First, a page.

Cardiovascular disease is the leading cause of death globally. While pharmacological advancements have improved the morbidity and mortality associated with cardiovascular disease, non-adherence to prescribed treatment remains a significant barrier to improved patient outcomes. A variety of strategies to improve medication adherence have been tested in clinical trials, and include the following categories: improving patient education, implementing medication reminders, testing cognitive behavioral interventions, reducing medication costs, utilizing healthcare team members, and streamlining medication dosing regimens. In this review, we describe specific trials within each of these categories and highlight the impact of each on medication adherence. We also examine ongoing trials and future lines of inquiry for improving medication adherence in patients with cardiovascular diseases.


Asunto(s)
Enfermedades Cardiovasculares/tratamiento farmacológico , Costos de los Medicamentos/legislación & jurisprudencia , Cumplimiento de la Medicación/estadística & datos numéricos , Educación del Paciente como Asunto/métodos , Fármacos Cardiovasculares/economía , Enfermedades Cardiovasculares/epidemiología , Enfermedades Cardiovasculares/mortalidad , Ensayos Clínicos como Asunto , Terapia Cognitivo-Conductual/estadística & datos numéricos , Comorbilidad , Humanos , Grupo de Atención al Paciente/ética , Polifarmacia , Guías de Práctica Clínica como Asunto , Rol Profesional/psicología , Sistemas Recordatorios/instrumentación
10.
J Fam Pract ; 70(4): 182-188, 2021 05.
Artículo en Inglés | MEDLINE | ID: mdl-34339361

RESUMEN

Assess risk factors, then work to address modifiable ones, such as wearing the right running shoes and building up slowly. Don't let overweight or OA dampen enthusiasm.


Asunto(s)
Lesiones Accidentales/prevención & control , Medicina Familiar y Comunitaria/normas , Guías de Práctica Clínica como Asunto , Medicina Preventiva/normas , Carrera/lesiones , Carrera/normas , Zapatos/normas , Adulto , Femenino , Humanos , Masculino , Persona de Mediana Edad , Factores de Riesgo , Estados Unidos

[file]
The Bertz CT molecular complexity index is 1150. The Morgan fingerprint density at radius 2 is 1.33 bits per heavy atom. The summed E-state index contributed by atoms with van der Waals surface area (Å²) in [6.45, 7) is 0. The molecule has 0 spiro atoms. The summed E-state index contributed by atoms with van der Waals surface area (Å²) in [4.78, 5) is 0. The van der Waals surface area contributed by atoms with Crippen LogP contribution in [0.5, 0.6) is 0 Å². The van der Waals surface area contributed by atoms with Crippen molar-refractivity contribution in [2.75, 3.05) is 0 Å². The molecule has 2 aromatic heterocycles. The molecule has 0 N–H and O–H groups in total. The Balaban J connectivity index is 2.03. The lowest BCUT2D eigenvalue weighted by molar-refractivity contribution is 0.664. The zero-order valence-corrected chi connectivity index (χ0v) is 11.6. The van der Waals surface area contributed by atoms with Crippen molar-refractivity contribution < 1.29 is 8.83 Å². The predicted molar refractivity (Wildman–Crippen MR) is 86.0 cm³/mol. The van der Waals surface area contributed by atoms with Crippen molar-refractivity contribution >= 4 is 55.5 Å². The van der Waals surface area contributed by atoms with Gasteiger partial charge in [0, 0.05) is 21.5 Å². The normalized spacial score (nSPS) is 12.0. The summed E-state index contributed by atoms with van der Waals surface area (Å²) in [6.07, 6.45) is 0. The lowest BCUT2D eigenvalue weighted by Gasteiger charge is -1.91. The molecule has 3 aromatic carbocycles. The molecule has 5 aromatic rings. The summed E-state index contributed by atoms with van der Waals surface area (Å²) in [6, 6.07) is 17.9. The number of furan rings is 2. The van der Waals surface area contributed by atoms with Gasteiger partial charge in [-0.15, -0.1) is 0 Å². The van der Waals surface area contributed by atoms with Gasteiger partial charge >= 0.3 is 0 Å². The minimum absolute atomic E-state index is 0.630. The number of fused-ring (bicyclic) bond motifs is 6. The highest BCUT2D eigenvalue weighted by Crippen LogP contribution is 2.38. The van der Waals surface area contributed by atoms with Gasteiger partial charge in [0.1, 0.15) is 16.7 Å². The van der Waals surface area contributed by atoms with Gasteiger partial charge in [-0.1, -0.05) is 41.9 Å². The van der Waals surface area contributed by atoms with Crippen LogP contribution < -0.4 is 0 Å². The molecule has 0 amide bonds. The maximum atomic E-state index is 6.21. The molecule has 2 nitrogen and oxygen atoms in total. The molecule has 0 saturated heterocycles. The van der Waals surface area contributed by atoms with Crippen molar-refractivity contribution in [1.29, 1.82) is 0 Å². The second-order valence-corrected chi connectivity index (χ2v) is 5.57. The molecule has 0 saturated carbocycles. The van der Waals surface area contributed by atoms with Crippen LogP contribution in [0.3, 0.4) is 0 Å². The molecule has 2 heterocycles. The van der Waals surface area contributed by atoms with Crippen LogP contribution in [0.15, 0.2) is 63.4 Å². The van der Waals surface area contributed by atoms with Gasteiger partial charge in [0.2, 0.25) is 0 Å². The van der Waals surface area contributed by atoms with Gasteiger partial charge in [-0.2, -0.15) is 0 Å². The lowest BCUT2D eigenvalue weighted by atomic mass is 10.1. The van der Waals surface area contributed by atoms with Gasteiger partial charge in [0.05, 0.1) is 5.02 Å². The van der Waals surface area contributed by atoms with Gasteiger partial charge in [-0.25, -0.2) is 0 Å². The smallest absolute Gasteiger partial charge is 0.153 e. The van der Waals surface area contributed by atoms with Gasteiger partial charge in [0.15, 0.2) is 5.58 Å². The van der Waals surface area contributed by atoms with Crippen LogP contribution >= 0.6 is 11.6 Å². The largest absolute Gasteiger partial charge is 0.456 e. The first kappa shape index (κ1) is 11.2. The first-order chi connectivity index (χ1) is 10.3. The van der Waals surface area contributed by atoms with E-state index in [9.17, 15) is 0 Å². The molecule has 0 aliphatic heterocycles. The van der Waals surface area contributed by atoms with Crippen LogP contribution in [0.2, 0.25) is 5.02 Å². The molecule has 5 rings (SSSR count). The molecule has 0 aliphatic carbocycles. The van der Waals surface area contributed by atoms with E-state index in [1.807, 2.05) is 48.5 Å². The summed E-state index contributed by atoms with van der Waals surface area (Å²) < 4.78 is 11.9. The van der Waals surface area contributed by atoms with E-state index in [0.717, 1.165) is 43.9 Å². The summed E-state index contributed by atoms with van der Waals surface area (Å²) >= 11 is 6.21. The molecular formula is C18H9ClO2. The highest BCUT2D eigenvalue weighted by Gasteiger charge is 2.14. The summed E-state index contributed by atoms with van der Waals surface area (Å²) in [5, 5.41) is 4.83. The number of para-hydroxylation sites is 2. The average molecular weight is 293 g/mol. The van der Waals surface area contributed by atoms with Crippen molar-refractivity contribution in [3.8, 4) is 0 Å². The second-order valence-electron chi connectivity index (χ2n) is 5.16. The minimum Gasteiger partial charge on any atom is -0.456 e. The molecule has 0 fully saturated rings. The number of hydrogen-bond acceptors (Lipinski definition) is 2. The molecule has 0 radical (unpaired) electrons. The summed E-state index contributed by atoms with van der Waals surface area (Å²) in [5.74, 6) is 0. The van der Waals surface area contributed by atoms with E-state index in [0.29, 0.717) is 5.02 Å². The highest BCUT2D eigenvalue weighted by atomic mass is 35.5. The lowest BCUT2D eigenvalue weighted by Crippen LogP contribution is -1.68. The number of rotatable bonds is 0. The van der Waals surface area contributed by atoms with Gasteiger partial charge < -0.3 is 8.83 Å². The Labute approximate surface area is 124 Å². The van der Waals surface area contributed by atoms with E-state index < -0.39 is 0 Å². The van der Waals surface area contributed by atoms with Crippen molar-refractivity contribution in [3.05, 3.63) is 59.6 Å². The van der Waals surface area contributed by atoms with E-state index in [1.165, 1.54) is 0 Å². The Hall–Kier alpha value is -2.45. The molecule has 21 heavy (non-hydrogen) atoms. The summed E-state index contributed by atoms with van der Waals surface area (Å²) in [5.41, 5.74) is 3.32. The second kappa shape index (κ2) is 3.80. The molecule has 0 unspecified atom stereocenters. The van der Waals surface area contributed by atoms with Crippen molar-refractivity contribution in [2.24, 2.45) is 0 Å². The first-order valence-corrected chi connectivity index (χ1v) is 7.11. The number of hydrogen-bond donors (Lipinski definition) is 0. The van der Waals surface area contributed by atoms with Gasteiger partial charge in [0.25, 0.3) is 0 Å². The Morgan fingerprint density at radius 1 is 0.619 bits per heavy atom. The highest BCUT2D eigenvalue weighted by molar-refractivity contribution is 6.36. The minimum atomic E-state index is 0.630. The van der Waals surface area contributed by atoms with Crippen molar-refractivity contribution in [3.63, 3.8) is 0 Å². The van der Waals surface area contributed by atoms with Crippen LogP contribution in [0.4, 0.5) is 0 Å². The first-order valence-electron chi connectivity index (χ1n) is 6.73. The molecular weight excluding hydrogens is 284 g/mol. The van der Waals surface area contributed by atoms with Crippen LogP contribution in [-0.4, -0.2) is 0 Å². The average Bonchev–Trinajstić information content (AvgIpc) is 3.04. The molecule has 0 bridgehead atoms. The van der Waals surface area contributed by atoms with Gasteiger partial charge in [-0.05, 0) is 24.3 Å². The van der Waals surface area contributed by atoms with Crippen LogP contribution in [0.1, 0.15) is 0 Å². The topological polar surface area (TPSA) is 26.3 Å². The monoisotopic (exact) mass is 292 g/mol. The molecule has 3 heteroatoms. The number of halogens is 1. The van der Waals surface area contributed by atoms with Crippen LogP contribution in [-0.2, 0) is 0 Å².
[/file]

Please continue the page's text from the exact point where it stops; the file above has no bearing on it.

11.
J Fam Pract ; 70(4): 189-204, 2021 05.
Artículo en Inglés | MEDLINE | ID: mdl-34339362

RESUMEN

The Task Force has expanded the age range for screening for hepatitis C virus infection in adolescents and adults, and now endorses behavioral counseling for all adults with any CVD risk factors.


Asunto(s)
Terapia Conductista/normas , Enfermedades Cardiovasculares/prevención & control , Enfermedades Cardiovasculares/terapia , Hepatitis C/diagnóstico , Tamizaje Masivo/normas , Guías de Práctica Clínica como Asunto , Medicina Preventiva/normas , Adolescente , Adulto , Factores de Edad , Anciano , Anciano de 80 o más Años , Femenino , Humanos , Masculino , Persona de Mediana Edad , Factores de Riesgo , Estados Unidos , Adulto Joven
12.
NASN Sch Nurse ; 36(5): 292-299, 2021 Sep.
Artículo en Inglés | MEDLINE | ID: mdl-34340585

RESUMEN

The COVID-19 pandemic altered traditional education models and school nursing practice during the 2020-2021 school year. As schools plan to reopen for the 2021-2022 school year, school nurses must arm themselves with the most recent evidence-based knowledge and tools to promote the health and safety of the school community. Schools will need to continue infection control measures and strategies to support the social emotional needs of students and staff to promote a safe and healthy learning environment on return to school. Partnered with local health departments, school nurses are vital to mitigation measures such as on-site viral testing and vaccination. A successful school year depends on strong nursing leadership.


Asunto(s)
COVID-19/prevención & control , COVID-19/psicología , Personal de Enfermería/psicología , Pandemias/prevención & control , Guías de Práctica Clínica como Asunto , Prevención Primaria/normas , Servicios de Enfermería Escolar/normas , Adolescente , Adulto , Actitud del Personal de Salud , COVID-19/epidemiología , Niño , Femenino , Humanos , Masculino , Persona de Mediana Edad , SARS-CoV-2 , Estados Unidos/epidemiología , Vacunación